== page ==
8. 8. Survival Manual for my students • Available in English from Outreach https://outreach.wikimedia.org/wiki/File:WWT-survival-manual.pdf • I WARN them … – What to expect from the course – How to (and how not to) approach the course – To respect deadlines and requirements – That evaluation is mainly efforts oriented – Of the first most useful links for them to know • … and I try to make them l☺ugh – Sense of humor is vital to survive in Wikipedia
  9. 9. Survival Manual for my students 1 2 38 6 5 47
  10. 10. Questionnaire before and after • Before It’s anonymous, so try to be honest! :) –Your motivation to enroll the course? (TRY to be honest) –Previous experience in/with Wikipedia / wikis? –What do your other teachers think about WP? • After –What was the most useful thing you learnt? –Any chance you become a long-term Wikipedian? –How to improve the course next time?
  11. 11. Walk in the teacher’s shoes! • I ask them to volunteer to present a topic from the curriculum as if they were teachers. – Example: “Explain the Creative Commons Licenses” – Tip 1: Concrete topic, requiring students to work with objective facts rather than subjective opinions – Tip 2: Don’t embarrass with too difficult questions!!! • I always give a present in the end… … but never announce it in advance :) Source: https://commons.wikimedia.org/wiki/File:Jimmy_choo_115.jpg
  12. 12. Walk in the teacher’s shoes! My concept of a present is a good book :) In each of these books, Wikipedia, wikis, or free software are discussed :-)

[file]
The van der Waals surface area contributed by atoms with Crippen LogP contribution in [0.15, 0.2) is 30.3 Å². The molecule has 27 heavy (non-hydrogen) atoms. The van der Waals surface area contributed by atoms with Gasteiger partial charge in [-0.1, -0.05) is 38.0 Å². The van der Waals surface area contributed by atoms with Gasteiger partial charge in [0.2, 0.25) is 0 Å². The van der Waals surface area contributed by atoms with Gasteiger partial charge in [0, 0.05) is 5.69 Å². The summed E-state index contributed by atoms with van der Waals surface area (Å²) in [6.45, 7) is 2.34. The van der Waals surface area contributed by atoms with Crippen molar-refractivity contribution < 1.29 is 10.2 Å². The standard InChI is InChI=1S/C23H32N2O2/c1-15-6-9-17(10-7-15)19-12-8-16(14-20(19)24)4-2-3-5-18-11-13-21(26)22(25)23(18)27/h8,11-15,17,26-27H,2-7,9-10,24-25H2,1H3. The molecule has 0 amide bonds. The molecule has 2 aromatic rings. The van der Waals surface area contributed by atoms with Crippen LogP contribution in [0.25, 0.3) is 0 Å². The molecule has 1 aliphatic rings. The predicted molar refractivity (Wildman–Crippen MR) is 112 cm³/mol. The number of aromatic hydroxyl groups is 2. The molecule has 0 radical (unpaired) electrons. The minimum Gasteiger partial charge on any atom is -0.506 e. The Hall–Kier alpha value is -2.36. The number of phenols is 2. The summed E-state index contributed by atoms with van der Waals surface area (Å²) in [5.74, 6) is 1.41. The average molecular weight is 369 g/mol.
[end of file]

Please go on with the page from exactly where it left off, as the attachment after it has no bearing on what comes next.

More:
13. 13. Appreciation and feedback 7 (SEVEN)  RECOMMENDATIONS  HOW TO IMPROVE  THE ARTICLE “I HOPE THAT YOU LIKE CHOCOLATE CAKES, BECAUSE YOU GET ONE FOR YOUR FIRST CONTRIBUTIONS”
  14. 14. The Herd vs. The Lone Wolves • Prof. Peter Nonacs, UCLA: “Cheating to Learn” (link) • Students are given the possibility to: – take a test in a group (Herd) – or individually (Lone Wolves) • The trick: Every “sheep” in the Herd must give identical answers with the rest people in the Herd: –and either make it well together –or fail it together :-) • What do you think: Who performed better?
  15. 15. Personal portfolio • I encourage my students to prepare a personal portfolio summarizing everything they have done in my course: – what they have read and learnt, – written and edited on Wikipedia, – discussed at class and onwiki, – produced as freely licensed multimedia on Commons, – anything they are proud of (and qualifies for a mark) • Format: WP (sub)page, presentation, on paper… • Making a personal portfolio is Useful skill in general.
  16. 16. New idea: Wiki Dojo • Step 0: Google “Coding Dojo” and imagine it for editing WP. • Step 1: Get n people together in a room (ideally, n >== 7). Determine a Wiki page for creation or editing. • Step 2: Appoint one ‘pilot’ and one ‘co-pilot’. The ‘pilot’ controls the keyboard, and the ‘co-pilot’ gives ideas. The rest n – 2 people watch the two and learn from their experience • Step 3: After ~7 minutes the ‘pilot’ leaves, the ‘co-pilot’ becomes ‘pilot’, and a viewer becomes ‘co-pilot’. • Step 4: Repeat Step 3 until everyone has been ‘pilot’ at least once. • Expected result: knowledge / skills sharing + balanced article 10x Lord Bumbury / Nikola Kalchev
  17. 17. Thanks for your attention! User: Spiritia (sometimes known as Vassia Atanassova) A BIG THANK YOU to the Wikimedia Foundation for making it happen :) patience

×